Many small businesses have them: the accidental IT man or woman who was hired for one thing, but ends up doing that plus all the computer work.
Continue Reading Below
It’s a common scenario—after all, most small businesses are full of employees wearing multiple hats. And while these accidental IT workers may know basic technology procedures like how to network printers, manage email or set up smartphones, often times they aren’t experts, which can expose a business to potential security problems.
“There’s a misconception that if someone is an expert in one piece of technology they know everything,” says Cindy Bates, vice president of Microsoft U.S. Small and Midsize Business. “If someone knows about setting up email they may not know about databases.”
These accidental IT employees can make small businesses vulnerable to hackers if they aren’t deploying adequate security software correctly and staying current on potential threats. Small businesses have increasingly become targets for hackers because of the assumption they don’t have the funds to have the same level of security present at larger companies.
“Technology is a competitive advantage that can’t be taken lightly,” says Bates.
Small businesses with limited resources don’t have to put security on the backburner, there are cheap and free ways to get IT help without relying on non-expert employees.
“Today technology is much simpler,” says Bates. “There are a lot of great cloud-based offerings bringing the power of enterprise software down to the single-person office.”
There are a host of cloud- based applications that do everything from managing customer relationships, to sales contacts and contracts. Small businesses don’t even have to house the hardware on sit. Companies like Amazon.com (NASDAQ:GOOG) will provide the storage and computing power for a monthly fee.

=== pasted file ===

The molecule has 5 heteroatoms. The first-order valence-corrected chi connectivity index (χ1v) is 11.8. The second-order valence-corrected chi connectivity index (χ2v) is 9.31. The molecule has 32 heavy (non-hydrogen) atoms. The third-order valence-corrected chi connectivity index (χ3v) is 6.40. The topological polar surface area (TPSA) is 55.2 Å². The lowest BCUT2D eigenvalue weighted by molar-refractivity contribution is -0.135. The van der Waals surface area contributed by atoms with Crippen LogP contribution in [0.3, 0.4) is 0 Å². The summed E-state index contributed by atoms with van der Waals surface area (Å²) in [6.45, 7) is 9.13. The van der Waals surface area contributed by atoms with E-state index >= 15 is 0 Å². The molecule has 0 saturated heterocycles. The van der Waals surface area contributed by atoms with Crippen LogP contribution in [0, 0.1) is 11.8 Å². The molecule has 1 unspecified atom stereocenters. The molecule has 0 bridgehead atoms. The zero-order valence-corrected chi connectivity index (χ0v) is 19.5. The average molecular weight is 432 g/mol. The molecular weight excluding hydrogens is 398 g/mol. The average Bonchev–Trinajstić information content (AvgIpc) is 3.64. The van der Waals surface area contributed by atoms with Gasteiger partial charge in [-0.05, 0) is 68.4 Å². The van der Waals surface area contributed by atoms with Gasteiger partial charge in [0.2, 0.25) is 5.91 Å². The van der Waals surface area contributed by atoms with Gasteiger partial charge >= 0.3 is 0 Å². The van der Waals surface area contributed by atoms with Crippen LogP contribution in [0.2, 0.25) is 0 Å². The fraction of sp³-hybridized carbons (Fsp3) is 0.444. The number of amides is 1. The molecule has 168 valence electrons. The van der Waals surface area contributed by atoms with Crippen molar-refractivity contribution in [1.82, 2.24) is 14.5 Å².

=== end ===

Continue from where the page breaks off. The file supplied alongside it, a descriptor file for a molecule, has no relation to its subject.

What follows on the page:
Outside IT help doesn’t stop at cloud-based applications. Small businesses can get help and support for as little as $100 a month, according to Bates.
“A big trend is managed services where small businesses pay monthly for a technology provider to take care of everything,” she says. She adds more small business owners are choosing to go this route because they are realizing the cost is minimal to have an IT company manage the systems compared to if the business goes down for a day or more.
On top of accessing the cloud for applications and turning to a service provider to manage IT, many companies offer affordable software packages to handle all the different aspects of running a small business. For instance Microsoft’s Office 365 (NASDAQ:MSFT) costs $6 per month per user, and gives a small business email, the ability to share documents and web conferencing. Meanwhile Google Apps (NASDAQ:GOOG) for Business costs $5 a month for each user and gives the company business grade email, a Google calendar, Google Docs and Google Sites--which is an easy way to create intranets and group websites.
Keeping a small business’s computers security up to date and protected is important to ensure the business stays up and running. While it’s easy to assign that task to an employee, there are free and affordable applications available that can take on the load.